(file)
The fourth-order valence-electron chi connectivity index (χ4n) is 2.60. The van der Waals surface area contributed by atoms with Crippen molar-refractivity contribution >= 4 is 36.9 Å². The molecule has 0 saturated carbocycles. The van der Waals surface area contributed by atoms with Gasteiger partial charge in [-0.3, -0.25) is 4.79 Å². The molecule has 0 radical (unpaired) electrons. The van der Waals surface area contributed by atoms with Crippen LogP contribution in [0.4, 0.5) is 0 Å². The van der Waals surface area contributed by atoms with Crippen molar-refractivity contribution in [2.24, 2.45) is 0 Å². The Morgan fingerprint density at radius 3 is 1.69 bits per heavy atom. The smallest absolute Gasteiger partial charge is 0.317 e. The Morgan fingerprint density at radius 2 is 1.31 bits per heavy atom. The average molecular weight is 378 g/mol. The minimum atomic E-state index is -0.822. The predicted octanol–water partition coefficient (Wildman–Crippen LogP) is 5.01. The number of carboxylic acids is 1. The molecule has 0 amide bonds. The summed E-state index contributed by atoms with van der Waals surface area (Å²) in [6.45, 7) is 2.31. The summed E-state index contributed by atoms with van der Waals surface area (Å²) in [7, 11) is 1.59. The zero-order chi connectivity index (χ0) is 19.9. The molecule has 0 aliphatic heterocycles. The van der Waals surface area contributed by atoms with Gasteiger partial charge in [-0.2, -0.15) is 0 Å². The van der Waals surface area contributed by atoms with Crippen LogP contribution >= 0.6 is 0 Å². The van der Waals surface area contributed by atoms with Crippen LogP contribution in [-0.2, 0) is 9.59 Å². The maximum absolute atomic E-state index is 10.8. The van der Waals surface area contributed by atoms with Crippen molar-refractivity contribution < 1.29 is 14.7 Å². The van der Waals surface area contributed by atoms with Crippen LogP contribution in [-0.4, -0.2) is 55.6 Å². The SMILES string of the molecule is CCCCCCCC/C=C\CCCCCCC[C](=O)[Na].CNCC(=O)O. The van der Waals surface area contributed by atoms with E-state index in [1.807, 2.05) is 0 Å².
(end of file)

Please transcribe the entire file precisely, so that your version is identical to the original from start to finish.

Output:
The fourth-order valence-electron chi connectivity index (χ4n) is 2.60. The van der Waals surface area contributed by atoms with Crippen molar-refractivity contribution >= 4 is 36.9 Å². The molecule has 0 saturated carbocycles. The van der Waals surface area contributed by atoms with Gasteiger partial charge in [-0.3, -0.25) is 4.79 Å². The molecule has 0 radical (unpaired) electrons. The van der Waals surface area contributed by atoms with Crippen LogP contribution in [0.4, 0.5) is 0 Å². The van der Waals surface area contributed by atoms with Crippen molar-refractivity contribution in [2.24, 2.45) is 0 Å². The Morgan fingerprint density at radius 3 is 1.69 bits per heavy atom. The smallest absolute Gasteiger partial charge is 0.317 e. The Morgan fingerprint density at radius 2 is 1.31 bits per heavy atom. The average molecular weight is 378 g/mol. The minimum atomic E-state index is -0.822. The predicted octanol–water partition coefficient (Wildman–Crippen LogP) is 5.01. The number of carboxylic acids is 1. The molecule has 0 amide bonds. The summed E-state index contributed by atoms with van der Waals surface area (Å²) in [6.45, 7) is 2.31. The summed E-state index contributed by atoms with van der Waals surface area (Å²) in [7, 11) is 1.59. The zero-order chi connectivity index (χ0) is 19.9. The molecule has 0 aliphatic heterocycles. The van der Waals surface area contributed by atoms with Gasteiger partial charge in [-0.2, -0.15) is 0 Å². The van der Waals surface area contributed by atoms with Crippen LogP contribution >= 0.6 is 0 Å². The van der Waals surface area contributed by atoms with Crippen LogP contribution in [-0.2, 0) is 9.59 Å². The maximum absolute atomic E-state index is 10.8. The van der Waals surface area contributed by atoms with Crippen molar-refractivity contribution < 1.29 is 14.7 Å². The van der Waals surface area contributed by atoms with Crippen LogP contribution in [-0.4, -0.2) is 55.6 Å². The SMILES string of the molecule is CCCCCCCC/C=C\CCCCCCC[C](=O)[Na].CNCC(=O)O. The van der Waals surface area contributed by atoms with E-state index in [1.807, 2.05) is 0 Å².